I had never expected to be connecting my studies in biology in a paper about organizational theory. Thankfully we weren’t poked with sticks in EDUC 5P60, but rather, after week five we repeatedly encountered the organization described as a system, in its various forms through the course. Early on, I most appreciated the integrative readings by Perrow (1973) and Morgan (1980), as they provided a big picture of the field of organizational theory. I was still a bit unsatisfied with these readings as I felt they were incomplete in their analyses.  I yearned for more of those types of readings, possibly written in the last decade, as the historical readings from the first few weeks were unsettling. It is an interesting curricular decision to present those early twentieth century readings as canon and without present context. I experienced slight anxiety stemming from an urgency of unknowing or more precisely the awareness of unknowing. I knew there was something missing from the scientific management perspectives but I could not properly describe what. It was like I was in Plato’s cave trying to decipher the shadows as reality but I had already had a glimpse of what had cast those shadows. The historical readings were interesting and I appreciate the opportunity to read them as primary sources. I wanted to critique them more but I was unable as I did not yet have the knowledge, language, or theoretical backing. By week five when we met Senge (1990), Katz and Kahn (1966), and Burns (1963/2007), I was so pleased to take a deep dive into organizational theory from a systems-perspective; it was quite possibly the highlight of the term. Although I question the curricular rationale of the historical approach, a part of me is immensely grateful because this pathway led me to an autodidactic epiphany. The biggest “aha” moment came through unstructured conversations, reflections, and the process of writing my paper outline and annotated bibliography.  For my paper, I initially tried to fit all the organizational theories into Morgan’s paradigms. I was attempting to describe the dangers of audit culture in scientific management as categorized into Morgan’s functionalist paradigm. I had planned on arguing that a better approach was to do the opposite of the functionalist paradigm and that a radical humanist paradigm was more appropriate organizational approach. This caused a certain uneasiness to sit within me. I couldn’t quite put words to the problem, except that the term “radical humanist” felt dated and incomplete. As Morgan originally wrote about these paradigms in 1986, I decided to see who was still talking about his paradigms by doing a Google Scholar search to see what articles have cited Morgan. There was an astounding 18, 995 citations. By sorting these articles that cited Morgan by recent date I found an article aptly named Paradigms Lost (Decker, 2016) and an article attempting a “paradigm model for post-paradigm times” (Hassard and Cox, 2013). Through these articles, it suddenly occurred to me that the act of putting these theories in boxes was itself a functionalist approach. Tidy, organized, discrete, and ultimately incomplete, the axes of categorization did not just span x and y axes but there was a z-axis and probably an additional axis for space and time. This was the closest I’d ever come to understanding post-structuralism, something I’ve been grappling with for far too long. I felt in that moment that I had reached an understanding that changed the way I looked at everything. It is my most recent and memorable example, I think, of a threshold concept (Meyer, Land, and Baillie, 2010). A threshold concept is where your perception transforms once you pass through the door of understanding and you are unable to see things the way you did previously.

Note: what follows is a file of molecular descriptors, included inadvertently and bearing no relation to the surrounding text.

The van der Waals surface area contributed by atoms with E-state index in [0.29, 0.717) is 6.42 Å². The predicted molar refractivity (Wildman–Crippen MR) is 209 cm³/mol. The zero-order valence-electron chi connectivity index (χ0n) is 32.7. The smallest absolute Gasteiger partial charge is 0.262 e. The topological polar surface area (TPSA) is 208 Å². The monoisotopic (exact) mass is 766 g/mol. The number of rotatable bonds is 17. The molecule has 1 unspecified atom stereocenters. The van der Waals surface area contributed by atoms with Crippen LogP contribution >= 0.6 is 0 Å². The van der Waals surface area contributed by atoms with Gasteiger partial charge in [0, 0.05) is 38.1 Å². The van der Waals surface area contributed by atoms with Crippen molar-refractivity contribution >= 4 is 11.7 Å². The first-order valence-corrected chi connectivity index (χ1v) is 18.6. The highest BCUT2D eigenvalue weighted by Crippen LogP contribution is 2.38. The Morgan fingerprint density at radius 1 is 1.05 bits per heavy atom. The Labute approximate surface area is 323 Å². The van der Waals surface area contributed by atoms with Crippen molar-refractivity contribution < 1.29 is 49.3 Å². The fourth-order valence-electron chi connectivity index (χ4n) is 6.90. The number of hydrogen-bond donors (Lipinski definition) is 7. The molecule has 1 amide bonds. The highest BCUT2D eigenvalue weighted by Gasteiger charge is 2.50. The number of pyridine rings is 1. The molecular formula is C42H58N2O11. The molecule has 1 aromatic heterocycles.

This discovery excited me so much, I spoke to many people over the next few days. The responses were so interesting. Some smiled and shrugged, “well, yes, obviously”. Others, shared my enthusiasm, “wow, oh yes, and what about this and that” contributing to the depth of the inquiry. Others, interrupted before I could finish, with their own examples that were tangents, interesting but not helpful. One person disappointingly told me to not take this so seriously.